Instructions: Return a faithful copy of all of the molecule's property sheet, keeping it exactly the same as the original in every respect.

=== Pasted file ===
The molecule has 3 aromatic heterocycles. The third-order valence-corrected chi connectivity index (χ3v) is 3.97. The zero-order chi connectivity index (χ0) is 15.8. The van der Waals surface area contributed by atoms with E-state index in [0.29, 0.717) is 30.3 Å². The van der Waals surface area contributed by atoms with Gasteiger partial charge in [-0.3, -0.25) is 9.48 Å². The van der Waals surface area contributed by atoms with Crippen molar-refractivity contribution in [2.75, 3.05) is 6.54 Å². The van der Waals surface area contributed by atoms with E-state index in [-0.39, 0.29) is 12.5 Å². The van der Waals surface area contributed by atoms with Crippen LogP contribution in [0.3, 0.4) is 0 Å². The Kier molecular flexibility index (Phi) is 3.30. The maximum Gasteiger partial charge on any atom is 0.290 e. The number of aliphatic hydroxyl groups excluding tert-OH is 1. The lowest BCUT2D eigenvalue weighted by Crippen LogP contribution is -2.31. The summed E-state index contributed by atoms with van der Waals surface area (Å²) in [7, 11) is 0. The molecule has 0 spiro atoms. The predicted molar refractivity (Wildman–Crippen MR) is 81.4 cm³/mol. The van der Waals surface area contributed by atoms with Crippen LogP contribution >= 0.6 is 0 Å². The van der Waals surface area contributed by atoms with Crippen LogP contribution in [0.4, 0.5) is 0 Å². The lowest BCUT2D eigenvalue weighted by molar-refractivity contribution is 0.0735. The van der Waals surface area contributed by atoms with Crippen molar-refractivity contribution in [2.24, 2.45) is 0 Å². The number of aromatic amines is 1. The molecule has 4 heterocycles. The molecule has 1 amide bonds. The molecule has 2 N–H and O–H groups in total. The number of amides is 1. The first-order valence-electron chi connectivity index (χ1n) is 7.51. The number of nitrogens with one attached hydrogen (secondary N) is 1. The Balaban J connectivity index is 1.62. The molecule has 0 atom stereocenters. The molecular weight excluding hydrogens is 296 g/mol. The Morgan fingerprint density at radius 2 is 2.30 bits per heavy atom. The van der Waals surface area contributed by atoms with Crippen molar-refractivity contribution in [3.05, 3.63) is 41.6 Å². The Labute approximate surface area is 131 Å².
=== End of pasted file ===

The molecule has 3 aromatic heterocycles. The third-order valence-corrected chi connectivity index (χ3v) is 3.97. The zero-order chi connectivity index (χ0) is 15.8. The van der Waals surface area contributed by atoms with E-state index in [0.29, 0.717) is 30.3 Å². The van der Waals surface area contributed by atoms with Gasteiger partial charge in [-0.3, -0.25) is 9.48 Å². The van der Waals surface area contributed by atoms with Crippen molar-refractivity contribution in [2.75, 3.05) is 6.54 Å². The van der Waals surface area contributed by atoms with E-state index in [-0.39, 0.29) is 12.5 Å². The van der Waals surface area contributed by atoms with Crippen LogP contribution in [0.3, 0.4) is 0 Å². The Kier molecular flexibility index (Phi) is 3.30. The maximum Gasteiger partial charge on any atom is 0.290 e. The number of aliphatic hydroxyl groups excluding tert-OH is 1. The lowest BCUT2D eigenvalue weighted by Crippen LogP contribution is -2.31. The summed E-state index contributed by atoms with van der Waals surface area (Å²) in [7, 11) is 0. The molecule has 0 spiro atoms. The predicted molar refractivity (Wildman–Crippen MR) is 81.4 cm³/mol. The van der Waals surface area contributed by atoms with Crippen LogP contribution >= 0.6 is 0 Å². The van der Waals surface area contributed by atoms with Crippen LogP contribution in [0.4, 0.5) is 0 Å². The lowest BCUT2D eigenvalue weighted by molar-refractivity contribution is 0.0735. The van der Waals surface area contributed by atoms with Crippen molar-refractivity contribution in [2.24, 2.45) is 0 Å². The number of aromatic amines is 1. The molecule has 4 heterocycles. The molecule has 1 amide bonds. The molecule has 2 N–H and O–H groups in total. The number of amides is 1. The first-order valence-electron chi connectivity index (χ1n) is 7.51. The number of nitrogens with one attached hydrogen (secondary N) is 1. The Balaban J connectivity index is 1.62. The molecule has 0 atom stereocenters. The molecular weight excluding hydrogens is 296 g/mol. The Morgan fingerprint density at radius 2 is 2.30 bits per heavy atom. The van der Waals surface area contributed by atoms with Crippen molar-refractivity contribution in [3.05, 3.63) is 41.6 Å². The Labute approximate surface area is 131 Å².